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On the Road (2012) Poster

(2012)

Trivia

There have been many previous attempts to get the film made since the 1950s. Author Jack Kerouac sought to have himself play Sal Paradise opposite Marlon Brando as Dean Moriarty. In 1990, Francis Ford Coppola was set to direct with Ethan Hawke as Sal, Winona Ryder as Marylou and Brad Pitt as Dean. Later, Joel Schumacher was attached to direct with Billy Crudup as Sal and Colin Farrell as Dean. Gus Van Sant was later involved as a potential director.
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Because Amy Adams had just become a mother when shooting began and she's playing a drug addict on the movie, she decided to not use much make-up and incorporate her natural tiredness due to having a baby to the role.
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Kristen Stewart agreed to a salary less than $200,000 after the film's budget was drastically cut. Stewart remained committed to the role of Marylou out of her love for the original novel by Jack Kerouac.
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Johnny Depp turned down the role of Sal Paradise when the film was in early development in the early 90s.
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Filming began in August 2010 in Montreal, Canada. From Montreal the cast traveled to Quebec, Calgary, Mexico, Arizona, Louisiana, California, Argentina, and Chile.
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Kirsten Dunst discussed the movie with Walter Salles' in 2006. She was the first actor cast.
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Beat scholar Brian Hassett pointed out some of the multiple sources beyond the novel also used/referenced/seen in the movie: Director Walter Salles and screenwriter Jose Rivera used the scroll version of On The Road (published 2007), not the 1957 edition, as the working blueprint. And then all sorts of little touches were added from Neal, Jack & Allen's letters, Carolyn Cassady's autobiography, the 2 different LuAnne Henderson interviews, "The Town And The City," Jack's audio recordings and articles and notebooks, Allen Ginsberg's "Denver Doldrums," "Dakar Doldrums" and the "Martyrdom and Artifice" journals, John Clellon Holmes' "Go," Gifford & Lee's oral biography "Jack's Book" - all noticed specifically.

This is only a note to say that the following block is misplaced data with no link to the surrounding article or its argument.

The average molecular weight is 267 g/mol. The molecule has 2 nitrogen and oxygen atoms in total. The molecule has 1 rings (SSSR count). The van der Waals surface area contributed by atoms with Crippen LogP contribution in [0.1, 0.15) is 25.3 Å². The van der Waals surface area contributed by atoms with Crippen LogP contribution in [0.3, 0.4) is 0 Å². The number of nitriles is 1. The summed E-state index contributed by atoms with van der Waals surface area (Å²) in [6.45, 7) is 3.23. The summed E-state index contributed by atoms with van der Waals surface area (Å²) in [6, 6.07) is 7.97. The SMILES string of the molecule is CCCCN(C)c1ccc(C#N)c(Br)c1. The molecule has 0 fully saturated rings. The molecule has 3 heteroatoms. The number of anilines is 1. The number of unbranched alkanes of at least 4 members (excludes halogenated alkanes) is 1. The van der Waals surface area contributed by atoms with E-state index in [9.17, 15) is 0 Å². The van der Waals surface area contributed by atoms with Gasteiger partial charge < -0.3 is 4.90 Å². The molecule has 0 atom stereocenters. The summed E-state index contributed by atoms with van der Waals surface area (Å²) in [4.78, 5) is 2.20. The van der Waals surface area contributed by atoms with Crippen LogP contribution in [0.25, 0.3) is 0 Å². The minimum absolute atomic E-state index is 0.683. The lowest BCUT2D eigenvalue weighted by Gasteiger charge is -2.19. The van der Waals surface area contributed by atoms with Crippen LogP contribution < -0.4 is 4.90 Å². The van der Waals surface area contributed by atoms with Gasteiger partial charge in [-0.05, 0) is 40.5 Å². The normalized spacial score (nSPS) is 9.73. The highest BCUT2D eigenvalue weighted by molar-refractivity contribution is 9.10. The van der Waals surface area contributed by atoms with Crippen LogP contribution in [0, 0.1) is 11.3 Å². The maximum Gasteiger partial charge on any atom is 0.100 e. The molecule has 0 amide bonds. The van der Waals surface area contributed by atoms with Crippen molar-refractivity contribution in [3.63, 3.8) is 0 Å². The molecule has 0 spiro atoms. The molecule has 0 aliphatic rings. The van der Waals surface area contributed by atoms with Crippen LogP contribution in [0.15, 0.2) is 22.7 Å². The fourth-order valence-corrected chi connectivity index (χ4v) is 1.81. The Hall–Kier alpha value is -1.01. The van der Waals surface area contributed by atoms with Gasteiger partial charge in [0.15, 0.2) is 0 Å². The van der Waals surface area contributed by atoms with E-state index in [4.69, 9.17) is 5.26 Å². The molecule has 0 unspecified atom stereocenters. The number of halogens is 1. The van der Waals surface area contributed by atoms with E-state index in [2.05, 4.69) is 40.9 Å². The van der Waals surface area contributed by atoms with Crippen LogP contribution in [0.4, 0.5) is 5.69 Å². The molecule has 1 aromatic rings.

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Before filming began, director Walter Salles had the cast do a three week 'beatnik boot camp'. Kristen Stewart described it as three weeks of nothing but literature about the beatnik generation and listening to audio interviews from Jack Kerouac.
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Brad Pitt and Ethan Hawke auditioned when they were young. In 2005, Joel Schumacher planned a version with Colin Farrell and Billy Crudup as the lead characters. When Walter Salles was finally able to make the movie he auditioned many actors including James Franco and Joseph Gordon-Levitt.
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Based on the book 'On the Road' by Jack Kerouac, which was written in 1951 and published in 1957.
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Official selection at the Cannes International Film Festival 2012.
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Viggo Mortensen's character is based on writer William S. Burroughs. Burroughs's novel Naked Lunch (1991) was adapted onto film by David Cronenberg. Mortensen appeared in Cronenberg's films A History of Violence (2005) and Eastern Promises (2007).
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Francis Ford Coppola purchased the movie rights in 1979 and labored over many years on screenplay adaptations with the likes of Michael Herr, Barry Gifford and his own son, Roman Coppola. When Coppola Sr saw Walter Salles' movie The Motorcycle Diaries (2004), he felt he had found the right man to finally make the film.
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Lindsay Lohan was considered for the role of Marylou.